DB2 automatically guarantees the integrity of data by enforcing several locking strategies. These strategies permit multiple users from multiple environments to access and modify data concurrently. DB2 locks prevent one program from accessing data that has been changed, but not yet committed, by another program.
Locking process is controlled by DB2’s IRLM (Inter System Resource Lock Manager). However, whenever practical, DB2 tries to lock pages without going to the IRLM. This type of lock is called a latch.
Data is actually stored in a structure known as table space. Each table space correlates to one or more individual physical VSAM data sets in the DASD volumes of a storage Group. Each table space contains one or more tables.
There are three different types of table space and are as follows:
Simple table space
Segmented table space
Partitioned table space
In a simple table space, the space is divided into pages without any higher level structure. Simple table space can contain data from more than one table. As data rows from different tables can reside on the same page, concurrency will be reduced a lot. After DB2 version 2.1, the simple table spaces are almost obsolete.
In a segmented table space, the space is divided into equal sized group of pages called “Segments”. Each segment can contain rows from only one table. This is the most efficient type of table space because it maximizes concurrency.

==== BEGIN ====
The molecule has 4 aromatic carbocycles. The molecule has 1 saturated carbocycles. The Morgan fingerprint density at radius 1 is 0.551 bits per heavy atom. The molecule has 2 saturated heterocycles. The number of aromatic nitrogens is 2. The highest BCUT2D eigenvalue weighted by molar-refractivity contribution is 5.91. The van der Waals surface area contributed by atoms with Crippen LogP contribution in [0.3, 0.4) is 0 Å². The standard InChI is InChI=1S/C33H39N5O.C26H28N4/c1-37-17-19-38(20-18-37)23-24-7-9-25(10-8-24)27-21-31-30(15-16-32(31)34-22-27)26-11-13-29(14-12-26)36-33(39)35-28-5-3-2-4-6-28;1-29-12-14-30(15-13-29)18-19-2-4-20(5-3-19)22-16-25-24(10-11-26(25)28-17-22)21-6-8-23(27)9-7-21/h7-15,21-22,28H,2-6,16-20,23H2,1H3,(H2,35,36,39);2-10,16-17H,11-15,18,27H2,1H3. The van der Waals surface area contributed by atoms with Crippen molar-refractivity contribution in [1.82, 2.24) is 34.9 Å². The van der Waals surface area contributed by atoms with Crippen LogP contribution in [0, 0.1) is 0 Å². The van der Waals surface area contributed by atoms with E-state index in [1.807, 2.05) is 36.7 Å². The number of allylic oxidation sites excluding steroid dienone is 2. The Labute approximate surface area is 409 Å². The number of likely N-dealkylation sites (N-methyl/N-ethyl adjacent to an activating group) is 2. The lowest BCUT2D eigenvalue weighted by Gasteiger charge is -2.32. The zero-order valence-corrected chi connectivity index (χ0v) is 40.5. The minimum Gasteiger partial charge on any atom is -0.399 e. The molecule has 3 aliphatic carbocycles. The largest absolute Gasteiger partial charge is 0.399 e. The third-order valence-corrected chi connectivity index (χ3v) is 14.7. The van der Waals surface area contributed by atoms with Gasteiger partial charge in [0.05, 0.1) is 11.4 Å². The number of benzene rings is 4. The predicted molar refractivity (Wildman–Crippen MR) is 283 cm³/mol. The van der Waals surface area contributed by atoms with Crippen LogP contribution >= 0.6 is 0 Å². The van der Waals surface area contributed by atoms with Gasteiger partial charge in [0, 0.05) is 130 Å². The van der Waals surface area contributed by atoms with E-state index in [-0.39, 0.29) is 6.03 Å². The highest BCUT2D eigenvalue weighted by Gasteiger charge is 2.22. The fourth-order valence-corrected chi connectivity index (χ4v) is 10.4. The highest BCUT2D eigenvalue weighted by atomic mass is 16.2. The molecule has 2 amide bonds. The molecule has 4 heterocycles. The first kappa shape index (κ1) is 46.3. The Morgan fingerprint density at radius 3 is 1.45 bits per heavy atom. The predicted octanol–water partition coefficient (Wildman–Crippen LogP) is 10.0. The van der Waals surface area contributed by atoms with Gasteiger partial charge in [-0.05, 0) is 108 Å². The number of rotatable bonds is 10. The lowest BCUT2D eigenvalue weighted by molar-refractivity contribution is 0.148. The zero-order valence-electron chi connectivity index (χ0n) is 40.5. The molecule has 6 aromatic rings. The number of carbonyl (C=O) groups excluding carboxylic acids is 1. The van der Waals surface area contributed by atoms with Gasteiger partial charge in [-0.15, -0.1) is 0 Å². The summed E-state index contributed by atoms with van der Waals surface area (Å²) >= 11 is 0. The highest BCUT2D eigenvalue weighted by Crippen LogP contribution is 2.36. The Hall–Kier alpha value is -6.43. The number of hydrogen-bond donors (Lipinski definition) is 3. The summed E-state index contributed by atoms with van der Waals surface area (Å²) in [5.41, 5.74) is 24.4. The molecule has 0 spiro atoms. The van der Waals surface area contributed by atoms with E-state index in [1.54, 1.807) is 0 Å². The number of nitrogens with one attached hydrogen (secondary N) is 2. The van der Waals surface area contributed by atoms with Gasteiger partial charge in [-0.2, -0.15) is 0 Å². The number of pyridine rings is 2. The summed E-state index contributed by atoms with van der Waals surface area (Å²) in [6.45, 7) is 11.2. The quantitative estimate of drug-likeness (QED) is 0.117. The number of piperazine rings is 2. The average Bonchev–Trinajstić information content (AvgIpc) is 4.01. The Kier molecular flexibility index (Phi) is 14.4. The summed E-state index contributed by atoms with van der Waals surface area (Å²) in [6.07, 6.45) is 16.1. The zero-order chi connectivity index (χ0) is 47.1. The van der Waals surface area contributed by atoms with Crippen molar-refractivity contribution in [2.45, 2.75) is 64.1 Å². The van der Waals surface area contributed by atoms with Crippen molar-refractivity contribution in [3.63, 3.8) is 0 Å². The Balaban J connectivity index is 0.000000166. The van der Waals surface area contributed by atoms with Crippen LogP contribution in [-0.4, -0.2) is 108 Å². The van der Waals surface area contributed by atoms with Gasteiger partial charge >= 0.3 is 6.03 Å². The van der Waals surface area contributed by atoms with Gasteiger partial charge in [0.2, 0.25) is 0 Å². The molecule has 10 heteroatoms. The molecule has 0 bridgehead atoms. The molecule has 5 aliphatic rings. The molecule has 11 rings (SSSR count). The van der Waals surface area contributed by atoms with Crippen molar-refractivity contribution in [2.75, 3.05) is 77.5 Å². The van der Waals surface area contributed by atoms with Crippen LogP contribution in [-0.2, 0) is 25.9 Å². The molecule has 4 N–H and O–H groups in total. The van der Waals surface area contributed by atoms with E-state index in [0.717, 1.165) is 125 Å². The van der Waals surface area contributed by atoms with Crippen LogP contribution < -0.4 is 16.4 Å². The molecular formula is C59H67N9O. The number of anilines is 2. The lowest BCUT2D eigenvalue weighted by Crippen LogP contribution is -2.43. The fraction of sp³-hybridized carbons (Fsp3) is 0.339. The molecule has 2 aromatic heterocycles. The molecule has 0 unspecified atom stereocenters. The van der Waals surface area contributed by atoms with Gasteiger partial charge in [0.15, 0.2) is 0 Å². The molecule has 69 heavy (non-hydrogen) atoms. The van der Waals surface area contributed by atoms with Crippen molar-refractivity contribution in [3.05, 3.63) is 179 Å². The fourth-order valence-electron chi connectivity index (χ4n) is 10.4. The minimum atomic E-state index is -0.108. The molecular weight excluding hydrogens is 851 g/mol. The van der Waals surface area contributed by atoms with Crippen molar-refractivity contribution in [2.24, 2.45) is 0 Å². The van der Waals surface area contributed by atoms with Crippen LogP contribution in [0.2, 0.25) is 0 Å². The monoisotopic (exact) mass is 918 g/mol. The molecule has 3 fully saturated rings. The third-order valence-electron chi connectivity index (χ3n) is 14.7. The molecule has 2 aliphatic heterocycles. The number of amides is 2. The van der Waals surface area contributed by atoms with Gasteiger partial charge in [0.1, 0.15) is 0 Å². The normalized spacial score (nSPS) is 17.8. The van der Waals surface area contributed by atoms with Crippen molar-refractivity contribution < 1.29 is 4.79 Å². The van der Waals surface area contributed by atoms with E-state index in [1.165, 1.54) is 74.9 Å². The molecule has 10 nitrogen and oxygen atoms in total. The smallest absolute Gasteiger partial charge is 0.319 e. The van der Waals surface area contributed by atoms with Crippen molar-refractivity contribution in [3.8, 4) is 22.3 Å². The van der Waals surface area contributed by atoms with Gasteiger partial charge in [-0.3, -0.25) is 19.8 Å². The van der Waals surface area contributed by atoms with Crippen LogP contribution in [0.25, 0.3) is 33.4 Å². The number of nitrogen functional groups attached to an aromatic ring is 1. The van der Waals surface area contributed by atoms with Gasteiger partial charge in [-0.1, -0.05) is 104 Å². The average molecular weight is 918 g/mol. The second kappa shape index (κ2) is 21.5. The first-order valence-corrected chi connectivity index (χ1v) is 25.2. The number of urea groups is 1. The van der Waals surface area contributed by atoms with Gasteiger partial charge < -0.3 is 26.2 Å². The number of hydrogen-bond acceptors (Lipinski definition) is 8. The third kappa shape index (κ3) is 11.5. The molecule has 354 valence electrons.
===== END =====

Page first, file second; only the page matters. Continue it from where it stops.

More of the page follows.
In the partitioned table space, the space is divided into units called “Partitions”. Each partition contains part of one table and resides on a separate VSAM data set. Each partition table space can contain only one table. This is suitable for large tables that contain one million or more pages.
When a table space is defined or altered, the LOCKSIZE clause specifies a default lock size.
The lock size can be:
When the LOCKSIZE(ANY) option is used, DB2 selects the optimum lock size for each processing situation.
Lock hierarchy is as follows:
If the number of locks in one level exceeds an installation default, then DB2 locks a larger unit. This is called Lock escalation.
In a non-segmented table space, the page or row lock is escalated to table space lock. In a segmented table space, the page or row lock is first escalated to table and then if necessary to a table space lock.
Lock duration refers to the length of the time that a lock is maintained. The duration of a lock is based on the BIND options chosen for the program requesting locks. Locks can be acquired either immediately when the plan is requested to be run or iteratively as needed during the execution of the program.
Bind parameters affecting table space and table Locks
ACQUIRE(ALLOCATE):Locks will be acquired when the plan is allocated, which normally occurs when the first SQL statement is issued. This is used for batch processing.
ACQUIRE(USE):Locks will be acquired only as they are required, SQL statement by SQL statement. This is used for online processing.
RELEASE (DEALLOCATE): Locks are not released until the plan is terminated and is used for batch processing.
RELEASE(COMMIT): Locks are released when a COMMIT is issued and is used for online processing.
Bind parameters affecting page and row Locks is Isolation level
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